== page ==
Intensive Care Med 2010, 36(2):304-311. OpenURL

  11. Lindner G, Funk GC, Schwarz C, Kneidinger N, Kaider A, Schneeweiss B, Kramer L, Druml W: Hypernatremia in the critically ill is an independent risk factor for mortality.

    Am J Kidney Dis 2007, 50:952-957. OpenURL

  12. Goyal A, Spertus JA, Gosch K, Venkitachalam L, Jones PG, Van den Berghe G, Kosiborod M: Serum potassium levels and mortality in acute myocardial infarction.

    JAMA 2012, 307:157-164. OpenURL

  13. Hoorn EJ, Rivadeneira F, van Meurs JB, Ziere G, Stricker BH, Hofman A, Pols HA, Zietse R, Uitterlinden AG, Zillikens MC: Mild hyponatremia as a risk factor for fractures: the Rotterdam Study.

    J Bone Miner Res 2011, 26(8):1822-1828. OpenURL

  14. Kinsella S, Moran S, Sullivan MO, Molloy MG, Eustace JA: Hyponatremia independent of osteoporosis is associated with fracture occurrence.

    Clin J Am Soc Nephrol 2010, 5(2):275-280. OpenURL

  15. Tolouian R, Alhamad T, Farazmand M, Mulla ZD: The correlation of hip fracture and hyponatremia in the elderly.

    J Nephrol 2012, 25(5):789-793. OpenURL

  16. Lenz K, Gossinger H, Laggner A, Druml W, Grimm G, Schneeweiss B: Influence of hypernatremic-hyperosmolar state on hemodynamics of patients with normal and depressed myocardial function.

    Crit Care Med 1986, 14:913-914. OpenURL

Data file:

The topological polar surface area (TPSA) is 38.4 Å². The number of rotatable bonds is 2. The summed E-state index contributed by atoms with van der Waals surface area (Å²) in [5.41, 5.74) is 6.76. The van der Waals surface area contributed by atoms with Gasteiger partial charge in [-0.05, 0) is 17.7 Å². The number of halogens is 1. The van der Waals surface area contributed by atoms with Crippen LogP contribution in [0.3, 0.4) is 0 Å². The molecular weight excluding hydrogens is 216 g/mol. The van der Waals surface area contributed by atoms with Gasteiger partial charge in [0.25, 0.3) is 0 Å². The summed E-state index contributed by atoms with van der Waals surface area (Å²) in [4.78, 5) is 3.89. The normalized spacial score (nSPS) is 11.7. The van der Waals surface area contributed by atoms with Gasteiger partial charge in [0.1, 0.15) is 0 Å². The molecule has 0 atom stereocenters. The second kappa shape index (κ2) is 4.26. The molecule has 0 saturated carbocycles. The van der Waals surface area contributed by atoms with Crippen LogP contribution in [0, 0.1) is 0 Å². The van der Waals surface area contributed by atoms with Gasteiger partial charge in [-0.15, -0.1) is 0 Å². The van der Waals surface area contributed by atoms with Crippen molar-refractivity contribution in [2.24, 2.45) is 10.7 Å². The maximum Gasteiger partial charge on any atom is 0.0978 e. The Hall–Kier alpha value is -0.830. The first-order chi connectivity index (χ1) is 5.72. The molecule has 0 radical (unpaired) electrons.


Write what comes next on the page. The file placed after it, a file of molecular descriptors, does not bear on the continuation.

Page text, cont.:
17. Halperin ML, Kamel KS: Potassium.

    Lancet 1998, 352:135-140. OpenURL

  18. Clark BA, Shannon RP, Rosa RM, Epstein FH: Increased susceptibility to thiazide-induced hyponatremia in the elderly.

    J Am Soc Nephrol 1994, 5:1106-1111. OpenURL

  19. Chow KM, Szeto CC, Wong TY, Leung CB, Li PK: Risk factors for thiazide-induced hyponatraemia.

    QJM 2003, 96:911-917. OpenURL

  20. Renneboog B, Musch W, Vandemergel X, Manto MU, Decaux G: Mild chronic hyponatremia is associated with falls, unsteadiness, and attention deficits.

    Am J Med 2006, 119:e71-78. OpenURL

  21. Decaux G, Soupart A, Vassart G: Non-peptide arginine-vasopressin antagonists: the vaptans.

    Lancet 2008, 371:1624-1632. OpenURL

  22. Schrier RW, Gross P, Gheorghiade M, Berl T, Verbalis JG, Czerwiec FS, Orlandi C: Tolvaptan, a selective oral vasopressin V2-receptor antagonist, for hyponatremia.

    N Engl J Med 2006, 355:2099-2112. OpenURL

Pre-publication history

The pre-publication history for this paper can be accessed here:

http://www.biomedcentral.com/1741-7015/11/83/prepub